Children and teens who are bullied at school may suffer short-term and long-term effects. In the short-term, bullying in all forms can cause a lot of fear in the victim. The bullied individual may be afraid of being in the hallway alone, of going to the bathroom, of eating lunch in the cafeteria, going to recess, riding the bus, or being at the bus stop, as these are all common places bullying occurs. Fear of being bullied can cause concentration and learning difficulties, which may lead to poor grades in school. Children or teens who are being bullied may begin to dislike school, find it hard to make friends, and may develop distrust for all of their classmates. Additionally, low self-esteem, loneliness, anxiety, and depression are other short-term effects of bullying. In some cases depression can become so severe, children and teens attempt or successfully commit suicide to end their suffering at school.

Children and teens who were bullied in school may also experience long-term effects of bullying later in life. For instance, children who were bullied may become depressed and experience low self-esteem. They are also at higher risk of having problems with alcohol and/or drugs, may skip school, are more likely to experience headaches and migraines, and are at increased risk of running away from home later in life.

If your child is being bullied in school, you may notice several warning signs and/or changes in your child's mood or behavior. For example, children and teens who are being bullied at school may not want to go to school anymore; they may try to find excuses to get out of school, such as telling you they feel sick. If your child or teen is suffering from physical bullying, he or she may have cuts, scrapes, scratches, black eyes, broken bones, and/or bruises on his or her body. Additionally, your child's personal belongings may be missing or damaged, your child may refuse to talk about school or how their day was at school, they may talk about how much they don't like school or other children there, and they may cry, be afraid, or display unhappiness before going to or after returning from school. Your child or teen may not have any friends, possess sleeping difficulties, such as nightmares, bedwetting, and an inability to sleep, be moody or withdraw from family and friends, want to begin carrying a weapon, refuse to use the bathroom at school, display a drop in grades or lose interest in school, have a loss of appetite, and request extra allowance or lunch money.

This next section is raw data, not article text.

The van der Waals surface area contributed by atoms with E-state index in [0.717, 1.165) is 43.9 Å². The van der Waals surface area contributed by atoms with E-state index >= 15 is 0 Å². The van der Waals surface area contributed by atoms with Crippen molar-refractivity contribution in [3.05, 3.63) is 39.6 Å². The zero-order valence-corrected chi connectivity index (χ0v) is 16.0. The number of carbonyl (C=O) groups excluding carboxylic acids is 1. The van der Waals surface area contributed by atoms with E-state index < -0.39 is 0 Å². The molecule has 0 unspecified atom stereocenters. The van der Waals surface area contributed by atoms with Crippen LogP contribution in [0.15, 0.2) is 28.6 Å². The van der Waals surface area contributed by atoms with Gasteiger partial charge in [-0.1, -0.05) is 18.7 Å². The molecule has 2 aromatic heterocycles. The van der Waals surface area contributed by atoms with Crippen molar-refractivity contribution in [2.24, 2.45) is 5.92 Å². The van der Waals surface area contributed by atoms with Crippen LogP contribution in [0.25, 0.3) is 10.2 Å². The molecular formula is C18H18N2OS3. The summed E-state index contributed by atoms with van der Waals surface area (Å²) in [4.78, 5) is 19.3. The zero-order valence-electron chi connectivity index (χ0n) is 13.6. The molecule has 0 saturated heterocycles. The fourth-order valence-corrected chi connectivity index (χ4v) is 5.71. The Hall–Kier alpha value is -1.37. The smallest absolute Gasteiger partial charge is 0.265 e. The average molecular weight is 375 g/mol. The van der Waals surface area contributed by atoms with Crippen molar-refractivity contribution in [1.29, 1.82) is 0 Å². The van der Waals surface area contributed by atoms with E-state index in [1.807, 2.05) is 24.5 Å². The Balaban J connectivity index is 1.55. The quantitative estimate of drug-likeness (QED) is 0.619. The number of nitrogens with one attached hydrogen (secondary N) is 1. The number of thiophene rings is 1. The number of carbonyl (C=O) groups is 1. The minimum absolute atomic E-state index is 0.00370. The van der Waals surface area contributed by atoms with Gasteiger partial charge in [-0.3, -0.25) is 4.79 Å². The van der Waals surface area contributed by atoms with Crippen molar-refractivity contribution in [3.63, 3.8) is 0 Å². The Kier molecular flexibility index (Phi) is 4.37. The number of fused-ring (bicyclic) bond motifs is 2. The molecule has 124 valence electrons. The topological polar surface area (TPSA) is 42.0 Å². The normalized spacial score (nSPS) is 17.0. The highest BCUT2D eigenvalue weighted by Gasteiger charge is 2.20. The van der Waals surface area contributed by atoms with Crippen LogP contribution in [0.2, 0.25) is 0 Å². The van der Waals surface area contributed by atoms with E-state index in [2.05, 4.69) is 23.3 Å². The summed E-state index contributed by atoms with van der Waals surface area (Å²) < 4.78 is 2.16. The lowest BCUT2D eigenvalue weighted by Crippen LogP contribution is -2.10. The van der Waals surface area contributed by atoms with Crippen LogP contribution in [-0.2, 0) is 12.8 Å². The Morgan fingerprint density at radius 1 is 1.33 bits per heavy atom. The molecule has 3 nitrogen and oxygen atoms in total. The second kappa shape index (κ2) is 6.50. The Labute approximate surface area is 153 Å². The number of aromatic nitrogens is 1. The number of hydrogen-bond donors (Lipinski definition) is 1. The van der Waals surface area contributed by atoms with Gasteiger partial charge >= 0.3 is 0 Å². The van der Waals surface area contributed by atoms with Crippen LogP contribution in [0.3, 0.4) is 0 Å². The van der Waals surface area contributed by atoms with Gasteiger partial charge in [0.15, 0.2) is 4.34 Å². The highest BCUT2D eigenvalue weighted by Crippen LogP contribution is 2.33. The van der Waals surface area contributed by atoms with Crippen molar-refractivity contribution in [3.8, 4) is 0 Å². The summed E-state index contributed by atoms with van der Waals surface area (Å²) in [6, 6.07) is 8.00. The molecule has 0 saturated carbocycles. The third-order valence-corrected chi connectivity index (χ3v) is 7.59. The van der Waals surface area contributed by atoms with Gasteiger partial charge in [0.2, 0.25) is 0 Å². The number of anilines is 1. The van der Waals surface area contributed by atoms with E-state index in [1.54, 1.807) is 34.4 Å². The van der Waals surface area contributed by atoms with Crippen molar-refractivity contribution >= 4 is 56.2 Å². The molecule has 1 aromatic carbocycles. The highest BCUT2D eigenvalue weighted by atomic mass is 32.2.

If your child displays any of these signs that he or she is being bullied, it is important that you sit down and talk to your child or teen immediately. Do not allow the bullying to continue. Talk to the school about what's going on. Let your child or teen know that bullying is not an acceptable behavior. Provide your child with a lot of emotional support and get him or her professional help for any depression, anxiety, or fear he or she possesses. In general, children who are bullied who also receive emotional support and professional help do not suffer long-term consequences.

Bullying takes many forms, but the effects of any type of bullying are often detrimental to a child's mental health. If you suspect your child or teen is being bullied, take swift action by working with the child's school to stop the behavior of the offender. Bullying can lead to severe consequences, including suicide, but with quick and appropriate action, those who are being bullied will likely not suffer any long-term consequences of the bully's behavior.

Thanks for taking time to read this important information.
Technician Reyes Trujillo
Denver Police District 2


Return to the beginning of this article

Posted on March 02, 2012 (Archive on March 05, 2013)
Posted by kpellegrin  Contributed by kpellegrin